Recently we noted that unencrypted credit card storage was on the rise in 2011, and also highlighted the expense involved to the company in the event of a credit card breach. Now we see personal data – including unencrypted credit card information – being paraded out as a part of the recent Stratfor hack. Also,
Ransomware, the practice of providing fake notifications that “you’re infected” and then selling a fake solution that removes the fake malware they just installed, has been a boon for scammers. Now, they’re taking it a step farther, throwing in a law enforcement scare. In this latest scam, an official-looking banner appears on infected machines, purporting
We’ve noted recently that many companies store credit card information in an unencrypted form, sometimes several years' worth. So what happens if your systems get hacked before you get around to securing that credit card data? Sure, there’s the embarrassment of telling your customers their data has been exposed–a legal requirement in more than 40
More websites stored unencrypted credit card payment information than ever this year, according to a recent report. I thought we had this figured out? Obviously this is a direct violation of Payment Card Industry Data Security Standard (PCI DSS) requirements. But seriously, this stuff is simple for the developers to fix, so why don’t they?
In a scathing and far-reaching US Congressional report released recently the Transportation Security Administration (TSA) was characterized in these unflattering terms: “Since its inception, TSA has lost its focus on transportation security. Instead, it has grown into an enormous, inflexible and distracted bureaucracy, more concerned with human resource management and consolidating power, and acting reactively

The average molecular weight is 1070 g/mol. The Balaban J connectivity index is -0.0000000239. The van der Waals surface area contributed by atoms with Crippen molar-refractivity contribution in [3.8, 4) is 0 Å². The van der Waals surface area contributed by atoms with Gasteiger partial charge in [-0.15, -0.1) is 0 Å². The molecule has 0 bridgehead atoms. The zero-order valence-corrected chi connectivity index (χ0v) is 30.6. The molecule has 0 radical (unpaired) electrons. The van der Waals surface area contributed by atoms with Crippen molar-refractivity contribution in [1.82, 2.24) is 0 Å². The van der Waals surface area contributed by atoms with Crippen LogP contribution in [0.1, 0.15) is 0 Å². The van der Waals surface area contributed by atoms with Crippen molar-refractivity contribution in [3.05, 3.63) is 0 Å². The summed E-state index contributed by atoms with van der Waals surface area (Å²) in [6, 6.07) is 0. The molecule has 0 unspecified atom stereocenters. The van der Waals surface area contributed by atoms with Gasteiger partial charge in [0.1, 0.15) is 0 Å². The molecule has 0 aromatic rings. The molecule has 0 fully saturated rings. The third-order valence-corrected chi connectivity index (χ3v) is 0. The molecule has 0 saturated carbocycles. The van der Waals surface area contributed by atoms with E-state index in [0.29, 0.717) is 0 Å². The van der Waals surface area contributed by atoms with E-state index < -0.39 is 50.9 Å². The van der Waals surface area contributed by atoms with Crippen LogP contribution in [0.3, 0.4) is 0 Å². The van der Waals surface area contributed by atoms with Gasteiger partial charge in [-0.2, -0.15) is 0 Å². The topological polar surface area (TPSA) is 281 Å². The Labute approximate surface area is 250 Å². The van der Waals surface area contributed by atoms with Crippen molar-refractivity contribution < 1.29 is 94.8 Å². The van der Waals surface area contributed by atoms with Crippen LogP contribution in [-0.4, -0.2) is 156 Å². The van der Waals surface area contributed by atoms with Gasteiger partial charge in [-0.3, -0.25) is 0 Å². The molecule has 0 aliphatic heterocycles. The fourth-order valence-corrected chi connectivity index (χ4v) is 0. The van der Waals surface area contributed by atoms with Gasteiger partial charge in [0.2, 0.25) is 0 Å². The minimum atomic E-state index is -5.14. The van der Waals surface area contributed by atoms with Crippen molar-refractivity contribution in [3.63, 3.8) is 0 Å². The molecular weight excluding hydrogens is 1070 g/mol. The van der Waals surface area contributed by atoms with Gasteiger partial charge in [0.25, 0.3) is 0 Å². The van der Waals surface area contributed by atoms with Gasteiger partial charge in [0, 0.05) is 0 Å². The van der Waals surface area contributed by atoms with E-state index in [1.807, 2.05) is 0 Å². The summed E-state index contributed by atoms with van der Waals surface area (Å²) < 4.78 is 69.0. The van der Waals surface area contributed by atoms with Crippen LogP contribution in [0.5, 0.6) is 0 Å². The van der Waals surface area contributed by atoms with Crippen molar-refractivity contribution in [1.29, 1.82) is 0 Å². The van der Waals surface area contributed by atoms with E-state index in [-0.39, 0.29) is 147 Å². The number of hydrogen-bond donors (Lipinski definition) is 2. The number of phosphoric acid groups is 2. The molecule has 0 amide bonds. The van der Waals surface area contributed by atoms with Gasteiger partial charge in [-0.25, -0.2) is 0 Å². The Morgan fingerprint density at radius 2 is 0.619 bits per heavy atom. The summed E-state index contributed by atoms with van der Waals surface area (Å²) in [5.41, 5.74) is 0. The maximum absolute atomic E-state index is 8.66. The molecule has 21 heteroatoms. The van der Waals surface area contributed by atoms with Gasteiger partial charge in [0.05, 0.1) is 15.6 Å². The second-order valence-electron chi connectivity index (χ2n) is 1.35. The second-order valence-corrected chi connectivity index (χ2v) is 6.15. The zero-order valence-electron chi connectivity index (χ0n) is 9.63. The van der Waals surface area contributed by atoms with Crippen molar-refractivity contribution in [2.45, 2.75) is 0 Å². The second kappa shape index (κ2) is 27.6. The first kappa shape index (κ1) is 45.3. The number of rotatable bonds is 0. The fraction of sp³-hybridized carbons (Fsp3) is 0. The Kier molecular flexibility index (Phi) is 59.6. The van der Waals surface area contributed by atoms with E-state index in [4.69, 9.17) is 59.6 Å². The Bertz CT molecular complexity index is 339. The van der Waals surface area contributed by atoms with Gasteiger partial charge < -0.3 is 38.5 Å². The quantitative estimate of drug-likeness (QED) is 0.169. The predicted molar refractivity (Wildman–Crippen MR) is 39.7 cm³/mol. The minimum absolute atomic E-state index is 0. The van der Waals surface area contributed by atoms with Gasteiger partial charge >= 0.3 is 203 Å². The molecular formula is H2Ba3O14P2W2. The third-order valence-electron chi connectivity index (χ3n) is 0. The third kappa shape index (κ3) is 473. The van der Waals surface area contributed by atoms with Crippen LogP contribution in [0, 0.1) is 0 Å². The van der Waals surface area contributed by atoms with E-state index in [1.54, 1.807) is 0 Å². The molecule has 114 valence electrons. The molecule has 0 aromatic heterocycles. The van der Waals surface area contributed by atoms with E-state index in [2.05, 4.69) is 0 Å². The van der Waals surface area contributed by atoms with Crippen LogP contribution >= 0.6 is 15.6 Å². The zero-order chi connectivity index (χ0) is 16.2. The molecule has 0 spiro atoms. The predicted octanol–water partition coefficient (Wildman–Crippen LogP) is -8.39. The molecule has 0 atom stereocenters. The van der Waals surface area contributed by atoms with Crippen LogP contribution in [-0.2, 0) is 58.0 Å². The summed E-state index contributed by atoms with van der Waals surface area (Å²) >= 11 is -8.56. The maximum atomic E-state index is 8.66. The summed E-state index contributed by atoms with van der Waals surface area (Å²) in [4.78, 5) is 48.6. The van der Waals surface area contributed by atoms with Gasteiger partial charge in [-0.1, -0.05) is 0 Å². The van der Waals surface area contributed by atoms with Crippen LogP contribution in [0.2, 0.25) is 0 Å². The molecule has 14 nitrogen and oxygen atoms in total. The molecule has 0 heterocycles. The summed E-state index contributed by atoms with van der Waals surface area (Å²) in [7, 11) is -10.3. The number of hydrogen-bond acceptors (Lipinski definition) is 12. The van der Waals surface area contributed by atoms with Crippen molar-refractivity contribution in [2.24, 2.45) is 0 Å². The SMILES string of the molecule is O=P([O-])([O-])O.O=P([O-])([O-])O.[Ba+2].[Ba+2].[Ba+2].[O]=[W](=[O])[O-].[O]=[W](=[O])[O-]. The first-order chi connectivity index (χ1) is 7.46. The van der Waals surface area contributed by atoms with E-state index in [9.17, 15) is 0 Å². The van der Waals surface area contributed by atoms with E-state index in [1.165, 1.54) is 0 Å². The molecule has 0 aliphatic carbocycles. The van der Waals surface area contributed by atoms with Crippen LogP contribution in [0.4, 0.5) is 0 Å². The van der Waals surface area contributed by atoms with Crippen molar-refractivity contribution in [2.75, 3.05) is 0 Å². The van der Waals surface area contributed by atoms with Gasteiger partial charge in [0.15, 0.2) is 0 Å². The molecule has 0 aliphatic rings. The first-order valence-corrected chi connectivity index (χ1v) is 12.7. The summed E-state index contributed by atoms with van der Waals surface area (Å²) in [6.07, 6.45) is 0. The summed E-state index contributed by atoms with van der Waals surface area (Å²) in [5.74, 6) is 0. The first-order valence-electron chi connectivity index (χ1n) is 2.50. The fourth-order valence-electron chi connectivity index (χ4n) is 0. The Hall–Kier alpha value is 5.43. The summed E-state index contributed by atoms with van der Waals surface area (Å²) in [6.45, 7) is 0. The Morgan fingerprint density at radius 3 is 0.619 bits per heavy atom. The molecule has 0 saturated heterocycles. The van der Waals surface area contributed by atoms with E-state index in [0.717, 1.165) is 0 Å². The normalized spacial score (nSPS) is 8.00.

SCADA, a network-enabled setup for controlling infrastructure, is hitting the headlines in force for falling victim to cyber scammers. There have been several incidents of unauthorized access to Supervisory Control and Data Acquisition (SCADA) systems recently, from guessing simple passwords, to full-on spear phishing attacks against a hardware vendor, which were then used to access
Well, okay, if you happen to be an extremely fast reader. The Association of Anti Virus Asia Researcher’s (AVAR) 14th AVAR Conference just wrapped up in Hong Kong on Friday. This year, the focus was on security issues in and around the emerging Asian security market, and how to rise to the challenge. As one
Citing weaknesses in security controls at 24 major agencies, a new report by the U.S. Government Accountability Office (GAO) charts the stellar rise in incidents, and tries to highlight what went wrong. Just today my colleague Stephen Cobb also posted a government-related incident in the health care sector. The timeframe of the study, starting in
Since 2010 that is, following a law enacted in 2007 that requires all companies doing business in Massachusetts to inform consumers and state regulators about security breaches that might result in identity theft. Attorney General Martha Coakley’s office released the information, including a breakdown of the data. It seems her office received 1,166 data breach
Is that possible? Well, a researcher with Identity Finder, Aaron Titus, believes so, since he says he managed to use internet searches to unearth a trove of unsecured private health records on a website, around 300,000 of them. He notified the company, Southern California Medical-Legal Consultants, which represents doctors and hospitals seeking payment from patients